They’re everywhere, hiding in plain sight. Chances are, you’ve interacted with one or two of them in your lifetime without even realizing it…
Demon hunter Evelyn Brighton saves unsuspecting humans from the malevolent creatures masquerading around them every day. Working under the Lebriga Corporation’s direction, she never fails to bring her A-game with her keen skill, fiercely independent spirit, and the best weapon in her arsenal: the Divinity blade.
Evelyn’s world is turned on its ear, however, when she is ordered to train cocky new recruit Daniel Summers. They both feel an instinctive pull drawing them to one another, the ancient spells tattooed into their skin illuminating whenever the two hunters come into contact. But with evil looming over the city of Los Angeles, Evelyn and Daniel’s mutual competitiveness and sense of duty to Lebriga and all humankind forces them to hold back their desires. Will their restraint be enough to keep them focused and save southern California, or will the dark forces prevail?
Set in modern-day Los Angeles, Divinity is an action-filled, fast-paced marriage of urban fantasy and paranormal romance. Edgy, witty, and sexy, it will bind you in its spell.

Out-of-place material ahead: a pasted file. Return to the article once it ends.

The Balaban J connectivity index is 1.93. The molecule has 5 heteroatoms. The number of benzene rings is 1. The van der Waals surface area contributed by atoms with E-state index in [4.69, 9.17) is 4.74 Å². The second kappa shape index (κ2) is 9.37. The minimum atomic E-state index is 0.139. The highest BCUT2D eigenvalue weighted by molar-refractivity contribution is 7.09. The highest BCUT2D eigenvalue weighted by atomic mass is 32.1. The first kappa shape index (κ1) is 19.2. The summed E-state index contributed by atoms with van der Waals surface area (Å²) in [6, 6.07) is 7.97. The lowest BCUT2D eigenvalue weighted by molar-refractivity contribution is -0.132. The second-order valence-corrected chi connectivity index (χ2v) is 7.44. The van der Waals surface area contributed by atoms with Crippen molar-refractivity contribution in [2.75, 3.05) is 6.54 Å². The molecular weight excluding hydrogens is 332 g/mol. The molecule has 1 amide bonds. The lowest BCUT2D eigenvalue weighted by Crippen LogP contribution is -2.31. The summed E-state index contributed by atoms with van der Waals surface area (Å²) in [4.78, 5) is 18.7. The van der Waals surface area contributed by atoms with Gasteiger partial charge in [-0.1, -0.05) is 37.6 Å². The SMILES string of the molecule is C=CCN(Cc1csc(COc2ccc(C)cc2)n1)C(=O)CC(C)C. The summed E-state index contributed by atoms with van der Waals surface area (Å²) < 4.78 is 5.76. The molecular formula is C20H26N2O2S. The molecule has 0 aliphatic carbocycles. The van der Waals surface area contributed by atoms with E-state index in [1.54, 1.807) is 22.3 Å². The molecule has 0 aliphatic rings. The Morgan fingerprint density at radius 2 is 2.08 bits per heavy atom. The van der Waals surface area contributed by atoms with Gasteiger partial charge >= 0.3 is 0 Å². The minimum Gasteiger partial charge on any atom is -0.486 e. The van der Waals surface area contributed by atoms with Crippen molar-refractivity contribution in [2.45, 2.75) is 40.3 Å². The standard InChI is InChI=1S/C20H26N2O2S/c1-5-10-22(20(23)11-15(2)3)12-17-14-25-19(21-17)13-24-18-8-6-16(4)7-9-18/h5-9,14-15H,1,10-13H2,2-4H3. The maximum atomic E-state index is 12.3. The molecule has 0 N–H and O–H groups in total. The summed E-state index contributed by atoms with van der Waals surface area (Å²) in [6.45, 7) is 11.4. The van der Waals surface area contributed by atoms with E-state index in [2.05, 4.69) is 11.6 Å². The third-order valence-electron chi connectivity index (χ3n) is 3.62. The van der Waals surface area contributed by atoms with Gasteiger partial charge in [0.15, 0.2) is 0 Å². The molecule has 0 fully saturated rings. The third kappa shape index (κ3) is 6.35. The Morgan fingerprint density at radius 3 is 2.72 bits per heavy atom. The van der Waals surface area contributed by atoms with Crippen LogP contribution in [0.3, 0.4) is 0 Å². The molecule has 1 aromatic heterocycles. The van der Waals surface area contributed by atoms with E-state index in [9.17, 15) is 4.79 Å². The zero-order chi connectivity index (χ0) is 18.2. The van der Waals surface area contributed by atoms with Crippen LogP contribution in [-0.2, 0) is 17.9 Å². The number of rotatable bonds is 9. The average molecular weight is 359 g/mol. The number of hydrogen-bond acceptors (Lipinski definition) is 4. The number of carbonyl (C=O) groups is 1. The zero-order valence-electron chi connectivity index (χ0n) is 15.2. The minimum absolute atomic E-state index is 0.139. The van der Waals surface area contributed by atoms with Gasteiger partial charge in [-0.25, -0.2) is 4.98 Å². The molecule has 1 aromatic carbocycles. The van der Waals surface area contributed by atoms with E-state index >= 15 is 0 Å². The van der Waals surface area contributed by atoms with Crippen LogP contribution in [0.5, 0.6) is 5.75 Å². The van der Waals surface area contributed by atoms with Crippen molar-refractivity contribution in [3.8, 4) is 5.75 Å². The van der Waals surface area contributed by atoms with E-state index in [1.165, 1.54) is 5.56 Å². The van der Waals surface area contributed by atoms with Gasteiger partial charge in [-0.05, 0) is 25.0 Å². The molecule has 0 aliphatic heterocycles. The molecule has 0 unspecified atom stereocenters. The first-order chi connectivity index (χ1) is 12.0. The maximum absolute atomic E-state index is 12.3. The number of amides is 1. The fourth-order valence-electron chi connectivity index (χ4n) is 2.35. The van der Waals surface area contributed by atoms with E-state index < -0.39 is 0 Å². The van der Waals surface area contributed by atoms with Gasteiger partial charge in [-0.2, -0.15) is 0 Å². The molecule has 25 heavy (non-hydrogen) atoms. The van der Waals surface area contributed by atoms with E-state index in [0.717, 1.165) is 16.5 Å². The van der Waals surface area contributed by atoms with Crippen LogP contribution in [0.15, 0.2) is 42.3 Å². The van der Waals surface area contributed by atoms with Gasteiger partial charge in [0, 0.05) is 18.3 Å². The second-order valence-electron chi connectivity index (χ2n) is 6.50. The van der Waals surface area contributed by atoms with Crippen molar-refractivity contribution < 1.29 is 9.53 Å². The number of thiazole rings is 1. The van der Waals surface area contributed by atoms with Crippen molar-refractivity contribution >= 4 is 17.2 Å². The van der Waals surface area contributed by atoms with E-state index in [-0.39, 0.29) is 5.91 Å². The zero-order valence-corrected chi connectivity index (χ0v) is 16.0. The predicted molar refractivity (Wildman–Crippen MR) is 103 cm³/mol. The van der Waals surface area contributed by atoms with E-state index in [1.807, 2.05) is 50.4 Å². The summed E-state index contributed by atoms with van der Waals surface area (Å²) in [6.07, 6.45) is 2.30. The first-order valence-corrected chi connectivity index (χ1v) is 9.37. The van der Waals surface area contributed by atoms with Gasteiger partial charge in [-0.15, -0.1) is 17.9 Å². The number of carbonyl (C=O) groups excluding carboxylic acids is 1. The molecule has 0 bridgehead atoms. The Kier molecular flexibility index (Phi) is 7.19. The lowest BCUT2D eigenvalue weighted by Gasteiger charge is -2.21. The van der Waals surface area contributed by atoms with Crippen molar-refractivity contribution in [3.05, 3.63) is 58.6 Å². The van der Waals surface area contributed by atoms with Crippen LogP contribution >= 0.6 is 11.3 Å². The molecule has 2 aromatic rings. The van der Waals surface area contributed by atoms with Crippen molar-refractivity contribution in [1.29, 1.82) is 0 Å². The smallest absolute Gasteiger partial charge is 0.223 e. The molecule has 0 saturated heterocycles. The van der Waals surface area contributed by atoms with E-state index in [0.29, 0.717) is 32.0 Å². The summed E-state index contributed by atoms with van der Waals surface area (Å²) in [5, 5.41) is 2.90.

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There are a lot of Urban Fantasies around right now, and the demon/angel theme is proving very popular. Divinity falls into this category, yet does prove to be one of the best in the bunch. There’s a kick-ass heroine, a believable romance (with an interesting dynamic of the lady being the boss) and carefully thought out world that’s introduced with precision and ease.
The hardest thing to do with Urban Fantasy is the world building. Choosing the right bricks and when and where to place them is crucial to ensure that the reader is swept along with it. Not just flooded with info dumps and useless scene setting that has no impact on the actual story line. Fortunately Divinity manages this very well and unfolds neatly as and when it needs to, without forcing knowledge on the reader that would serve no other purpose than to pad out the book.
From a writer’s perspective, some of the prose was a little heavy handed and there were a few classic ‘show don’t tell’ moments, especially when it came to the romance part. The dialogue was a little irritating at times, but hey that kind of makes it more real, after all, not everything people say in reality is either useful or interesting!
The front cover is lovely and I adored the idea of the tattooed spells – I have seen the cover of another book which is almost identical (I think it’s another novella in the same series) and personally think that this is a massive mistake in the marketing. As a reader, I almost passed it by online, thinking I’d already read it!
Overall I’d give Divinity 4 out of 5 stars. Urban Fantasy with a kick.